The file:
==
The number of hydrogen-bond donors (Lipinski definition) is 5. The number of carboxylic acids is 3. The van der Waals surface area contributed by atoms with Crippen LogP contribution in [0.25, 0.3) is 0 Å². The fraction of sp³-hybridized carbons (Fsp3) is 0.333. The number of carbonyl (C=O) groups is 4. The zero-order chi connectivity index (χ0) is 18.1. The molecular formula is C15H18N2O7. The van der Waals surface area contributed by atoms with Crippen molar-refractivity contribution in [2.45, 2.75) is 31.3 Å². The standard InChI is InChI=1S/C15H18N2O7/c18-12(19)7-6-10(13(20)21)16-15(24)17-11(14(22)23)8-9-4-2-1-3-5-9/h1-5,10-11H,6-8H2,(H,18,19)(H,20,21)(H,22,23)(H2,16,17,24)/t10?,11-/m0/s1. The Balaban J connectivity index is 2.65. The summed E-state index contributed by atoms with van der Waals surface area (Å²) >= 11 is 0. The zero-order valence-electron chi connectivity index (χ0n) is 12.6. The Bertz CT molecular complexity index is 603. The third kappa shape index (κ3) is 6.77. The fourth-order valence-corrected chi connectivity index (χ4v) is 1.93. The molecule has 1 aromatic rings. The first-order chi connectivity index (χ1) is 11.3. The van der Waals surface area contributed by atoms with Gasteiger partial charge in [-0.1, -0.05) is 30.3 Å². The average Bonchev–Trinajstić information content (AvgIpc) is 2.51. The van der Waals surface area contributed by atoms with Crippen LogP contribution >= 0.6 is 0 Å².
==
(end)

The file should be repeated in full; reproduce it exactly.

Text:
The number of hydrogen-bond donors (Lipinski definition) is 5. The number of carboxylic acids is 3. The van der Waals surface area contributed by atoms with Crippen LogP contribution in [0.25, 0.3) is 0 Å². The fraction of sp³-hybridized carbons (Fsp3) is 0.333. The number of carbonyl (C=O) groups is 4. The zero-order chi connectivity index (χ0) is 18.1. The molecular formula is C15H18N2O7. The van der Waals surface area contributed by atoms with Crippen molar-refractivity contribution in [2.45, 2.75) is 31.3 Å². The standard InChI is InChI=1S/C15H18N2O7/c18-12(19)7-6-10(13(20)21)16-15(24)17-11(14(22)23)8-9-4-2-1-3-5-9/h1-5,10-11H,6-8H2,(H,18,19)(H,20,21)(H,22,23)(H2,16,17,24)/t10?,11-/m0/s1. The Balaban J connectivity index is 2.65. The summed E-state index contributed by atoms with van der Waals surface area (Å²) >= 11 is 0. The zero-order valence-electron chi connectivity index (χ0n) is 12.6. The Bertz CT molecular complexity index is 603. The third kappa shape index (κ3) is 6.77. The fourth-order valence-corrected chi connectivity index (χ4v) is 1.93. The molecule has 1 aromatic rings. The first-order chi connectivity index (χ1) is 11.3. The van der Waals surface area contributed by atoms with Gasteiger partial charge in [-0.1, -0.05) is 30.3 Å². The average Bonchev–Trinajstić information content (AvgIpc) is 2.51. The van der Waals surface area contributed by atoms with Crippen LogP contribution >= 0.6 is 0 Å².